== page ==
The lobby itself had deep leather chairs and nice wooden writing desks with hotel stationary supplied free. Potted plants, and old photographs. There was a restaurant with high booths. We ate those club sandwiches cut diagonally twice, toasted, and with the crust cut off, even had those tooth picks through them. The restaurant only played jazz music pre selected by the German owner.
A great rumor had it that the owner was somehow connected with the CIA, love rumors even if based on nothing. I think while we were there the embassy was using the Atlanta to warehouse a citizen waiting to be repatriated. I'm not sure what his story was but they were picking up the tab for his room and board. Maybe he ran into bad circumstances in Bangkok.
We stayed there a week or ten days while I figured out how in the heck we were going to get my wife to America. I can think of worse places to spend a week. Mostly we swam in the pool during the day and hung out watching TV or talking at night. There were street stalls on the soi for the construction gangs building across the street. No lack of sticky rice to be had. Often my Maetou (mom in law) would gamble for small amounts with the guys staying at the hotel, and kid them without mercy for losing.
I think they were playing for coins only, and this was before the ten baht coin. I did have to buy a lunch once so maetou didn't win every time, but almost. She loves to gamble. The guys were mostly middle aged Europeans in Bangkok to chase the girls. They'd usually appear at the pool around noon exchanging gossip from the night before, who ended up with who or what old girlfriend had gotten angry or whatever. My mom in law would kid them accusing them of being taken advantage of, or being too old anyway. She's a great kidder.
There was also a young American guy who had lost an arm to the shoulder, some kind of accident I think. He loved to swim even though one armed. He ended up meeting and then going out with an attractive Canadian girl who was staying at the Atlanta. She had just finished writing for the Vientiane Times for a couple of years. She spoke great Lao. Two months later we met them at the airport when we were headed out with our visa. I think they were also headed back to North America... together.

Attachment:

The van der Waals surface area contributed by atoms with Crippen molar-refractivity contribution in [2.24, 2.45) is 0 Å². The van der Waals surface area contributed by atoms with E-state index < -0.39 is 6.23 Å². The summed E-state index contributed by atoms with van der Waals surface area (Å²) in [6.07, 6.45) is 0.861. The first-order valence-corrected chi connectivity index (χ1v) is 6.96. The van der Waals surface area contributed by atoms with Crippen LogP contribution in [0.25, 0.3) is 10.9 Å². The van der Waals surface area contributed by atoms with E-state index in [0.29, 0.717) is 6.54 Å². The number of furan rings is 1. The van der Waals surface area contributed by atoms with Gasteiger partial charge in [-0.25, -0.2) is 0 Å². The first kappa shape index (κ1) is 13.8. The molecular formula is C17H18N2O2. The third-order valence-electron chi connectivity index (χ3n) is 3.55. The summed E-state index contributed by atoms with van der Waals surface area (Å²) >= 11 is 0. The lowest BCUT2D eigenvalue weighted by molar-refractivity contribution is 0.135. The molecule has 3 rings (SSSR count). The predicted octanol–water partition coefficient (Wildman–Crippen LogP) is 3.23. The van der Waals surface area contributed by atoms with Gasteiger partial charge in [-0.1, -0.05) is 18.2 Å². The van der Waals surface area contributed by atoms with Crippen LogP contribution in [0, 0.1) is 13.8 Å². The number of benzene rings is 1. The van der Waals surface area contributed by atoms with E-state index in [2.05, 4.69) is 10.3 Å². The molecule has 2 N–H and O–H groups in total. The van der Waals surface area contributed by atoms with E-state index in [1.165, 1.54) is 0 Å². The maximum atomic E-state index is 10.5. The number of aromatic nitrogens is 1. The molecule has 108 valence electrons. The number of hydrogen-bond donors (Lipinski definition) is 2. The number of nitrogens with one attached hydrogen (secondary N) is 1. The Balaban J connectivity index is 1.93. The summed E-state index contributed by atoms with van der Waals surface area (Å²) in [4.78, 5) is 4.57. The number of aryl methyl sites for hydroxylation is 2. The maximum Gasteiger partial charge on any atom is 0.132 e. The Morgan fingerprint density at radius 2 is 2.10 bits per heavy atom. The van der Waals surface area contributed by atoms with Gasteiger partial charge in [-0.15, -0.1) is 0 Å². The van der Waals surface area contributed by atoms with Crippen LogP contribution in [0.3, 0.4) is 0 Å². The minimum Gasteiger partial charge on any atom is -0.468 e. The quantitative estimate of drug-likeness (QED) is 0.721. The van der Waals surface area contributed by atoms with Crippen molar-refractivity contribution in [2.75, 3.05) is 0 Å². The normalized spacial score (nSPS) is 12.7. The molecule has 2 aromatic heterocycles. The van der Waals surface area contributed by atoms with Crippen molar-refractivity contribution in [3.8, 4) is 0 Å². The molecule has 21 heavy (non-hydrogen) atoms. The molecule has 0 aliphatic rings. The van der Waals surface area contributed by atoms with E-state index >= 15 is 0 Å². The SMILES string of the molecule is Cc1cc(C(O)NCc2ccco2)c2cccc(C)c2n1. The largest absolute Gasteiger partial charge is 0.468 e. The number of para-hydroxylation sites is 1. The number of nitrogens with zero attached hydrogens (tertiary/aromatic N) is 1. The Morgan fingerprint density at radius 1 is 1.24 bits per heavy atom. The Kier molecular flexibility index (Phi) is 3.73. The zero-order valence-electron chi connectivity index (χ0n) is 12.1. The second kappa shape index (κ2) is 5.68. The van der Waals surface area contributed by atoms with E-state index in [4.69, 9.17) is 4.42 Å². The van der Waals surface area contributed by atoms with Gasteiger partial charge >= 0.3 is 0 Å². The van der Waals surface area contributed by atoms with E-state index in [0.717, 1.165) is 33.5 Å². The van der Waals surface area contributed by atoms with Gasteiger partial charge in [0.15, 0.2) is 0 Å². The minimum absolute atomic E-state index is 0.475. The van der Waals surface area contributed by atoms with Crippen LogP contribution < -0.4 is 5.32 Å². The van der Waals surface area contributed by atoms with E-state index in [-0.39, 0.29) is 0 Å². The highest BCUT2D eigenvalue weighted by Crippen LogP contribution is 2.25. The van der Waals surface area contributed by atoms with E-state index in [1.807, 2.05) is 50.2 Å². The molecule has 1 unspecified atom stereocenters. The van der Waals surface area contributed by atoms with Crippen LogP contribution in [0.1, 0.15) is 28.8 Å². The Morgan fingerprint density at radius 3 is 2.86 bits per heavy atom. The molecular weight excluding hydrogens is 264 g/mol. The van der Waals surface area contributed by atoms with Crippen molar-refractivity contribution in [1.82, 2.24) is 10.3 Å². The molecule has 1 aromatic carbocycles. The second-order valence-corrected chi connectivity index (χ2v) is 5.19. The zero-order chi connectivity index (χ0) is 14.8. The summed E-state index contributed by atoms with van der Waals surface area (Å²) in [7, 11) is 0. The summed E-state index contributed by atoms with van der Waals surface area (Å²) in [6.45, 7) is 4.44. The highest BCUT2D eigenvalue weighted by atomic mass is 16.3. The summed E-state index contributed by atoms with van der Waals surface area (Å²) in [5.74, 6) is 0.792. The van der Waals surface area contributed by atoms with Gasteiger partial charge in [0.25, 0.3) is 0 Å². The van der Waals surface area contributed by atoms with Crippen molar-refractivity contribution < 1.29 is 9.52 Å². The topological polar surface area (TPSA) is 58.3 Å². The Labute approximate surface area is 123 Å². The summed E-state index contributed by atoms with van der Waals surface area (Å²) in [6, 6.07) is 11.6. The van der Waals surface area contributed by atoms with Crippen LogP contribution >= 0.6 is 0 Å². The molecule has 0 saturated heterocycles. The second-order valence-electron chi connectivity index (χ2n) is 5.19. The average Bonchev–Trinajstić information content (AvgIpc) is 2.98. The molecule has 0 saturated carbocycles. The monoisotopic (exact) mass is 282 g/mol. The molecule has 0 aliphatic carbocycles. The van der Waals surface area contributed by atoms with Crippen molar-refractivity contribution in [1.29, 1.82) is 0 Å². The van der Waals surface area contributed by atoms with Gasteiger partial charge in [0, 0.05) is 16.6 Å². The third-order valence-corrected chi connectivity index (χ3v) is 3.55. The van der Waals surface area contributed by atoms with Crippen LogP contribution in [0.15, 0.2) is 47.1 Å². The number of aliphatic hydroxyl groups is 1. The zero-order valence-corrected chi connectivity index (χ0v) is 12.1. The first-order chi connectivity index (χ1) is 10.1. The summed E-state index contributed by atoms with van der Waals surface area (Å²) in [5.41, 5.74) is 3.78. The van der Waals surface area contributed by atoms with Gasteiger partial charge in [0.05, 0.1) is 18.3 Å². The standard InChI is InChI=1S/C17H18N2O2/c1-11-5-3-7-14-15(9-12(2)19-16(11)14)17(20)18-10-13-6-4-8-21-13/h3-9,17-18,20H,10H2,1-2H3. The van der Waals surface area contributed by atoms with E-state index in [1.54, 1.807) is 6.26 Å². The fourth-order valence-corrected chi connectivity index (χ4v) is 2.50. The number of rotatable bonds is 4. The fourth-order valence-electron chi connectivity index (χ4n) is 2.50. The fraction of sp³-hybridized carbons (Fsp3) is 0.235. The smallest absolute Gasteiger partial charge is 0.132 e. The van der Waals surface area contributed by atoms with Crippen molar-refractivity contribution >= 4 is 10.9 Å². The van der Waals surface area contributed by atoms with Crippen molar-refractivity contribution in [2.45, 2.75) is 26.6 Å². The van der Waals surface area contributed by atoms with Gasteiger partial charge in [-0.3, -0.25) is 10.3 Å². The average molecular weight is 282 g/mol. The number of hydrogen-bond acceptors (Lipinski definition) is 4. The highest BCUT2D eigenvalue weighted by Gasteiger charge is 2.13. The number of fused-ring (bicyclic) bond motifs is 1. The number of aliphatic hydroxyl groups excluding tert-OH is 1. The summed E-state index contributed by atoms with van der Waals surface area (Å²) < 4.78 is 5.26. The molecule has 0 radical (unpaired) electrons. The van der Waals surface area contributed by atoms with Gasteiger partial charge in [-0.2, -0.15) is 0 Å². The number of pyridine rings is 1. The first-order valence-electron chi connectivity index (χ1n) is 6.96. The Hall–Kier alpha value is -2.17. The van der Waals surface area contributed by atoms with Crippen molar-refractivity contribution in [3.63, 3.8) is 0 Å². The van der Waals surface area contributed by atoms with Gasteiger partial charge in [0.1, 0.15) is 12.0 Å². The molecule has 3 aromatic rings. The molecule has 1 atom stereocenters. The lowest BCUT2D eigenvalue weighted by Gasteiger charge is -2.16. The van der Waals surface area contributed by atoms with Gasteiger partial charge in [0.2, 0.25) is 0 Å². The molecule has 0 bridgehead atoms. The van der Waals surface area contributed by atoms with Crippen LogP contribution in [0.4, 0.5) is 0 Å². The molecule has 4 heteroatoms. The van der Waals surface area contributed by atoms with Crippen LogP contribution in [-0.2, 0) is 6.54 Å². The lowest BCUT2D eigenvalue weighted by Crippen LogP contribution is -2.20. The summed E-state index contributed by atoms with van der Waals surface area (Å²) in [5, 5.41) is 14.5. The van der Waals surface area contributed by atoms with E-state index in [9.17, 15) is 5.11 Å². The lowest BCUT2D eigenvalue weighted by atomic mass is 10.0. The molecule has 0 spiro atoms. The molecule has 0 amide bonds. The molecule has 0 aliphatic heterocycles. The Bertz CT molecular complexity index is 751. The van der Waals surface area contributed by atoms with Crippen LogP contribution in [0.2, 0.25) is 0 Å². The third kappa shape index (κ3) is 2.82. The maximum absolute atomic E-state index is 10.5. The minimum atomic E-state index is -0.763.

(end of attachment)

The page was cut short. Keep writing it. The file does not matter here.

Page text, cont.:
I went back to the Atlanta late last year. I needed to go to the hospital on the other side of Sukumvit and I figured it would be close. I read the web site and I'd seen warnings online. They have all kinds of anti sex tourist notices. I wasn't headed to Bangkok for women anyway so I figured it wouldn't matter, it did.
Big Bad Bangkok
View from my window, skyscraping hotels and apartment buildings seem to have sprung up everywhere
The elderly Thai woman who used to run the place is no longer to be seen. I think her son is running it in her stead. Perhaps he has an issue with sex tourists. Maybe I would too if I lived in Thailand and was the product of a mixed marriage. In any case the effort to exclude sex tourists has exceeded what is called for. It crosses the boundary of being rude and even racist. The hotel has also gone to seed somewhat. Dingy and tattered. The night guys are no longer awake. The many services that come with a full service hotel are no longer there.
A couple weeks ago I met my mom in law at a Vientiane fern bar and we had a glass of wine together. I told her I'd stayed at the Atlanta, hoping she'd remembered the good times we'd had there so long ago.
Turns out she'd tried to go to the Atlanta herself. My Maetou went to Bangkok with a couple of her girlfriends to go shopping and so she could brag to her other friends back in Vientiane about it. Maetou no longer gambles for baht coins but for Vientiane real estate which has skyrocketed.
The Atlanta wouldn't let her in. Said "we don't let Thai women stay here", she said, "I'm Lao not Thai", they said "you still can't stay here". She wasn't happy. She had been all excited to show her buddies the little gem that the Atlanta used to be. She had remembered the Thai owner who so warmly welcomed her and chatted about the weaving on the sinh my mom in law wore.
Maybe the changes have something to do with the changes on Sukumvit itself. There always used to be a little baby Patpong on soi 4 called Nana Plaza. The beer bars have spilled out of the plaza and onto the soi itself. Lots of drunk guys at noon, lots of women of leisure.
If anyone knows of a decent clean hotel in the area or across Sukumvit in the soi 3 area for four of five hundred baht I'd love to hear of it, chances are I'm going to be headed back to Bunrungrad hospital again over the coming years.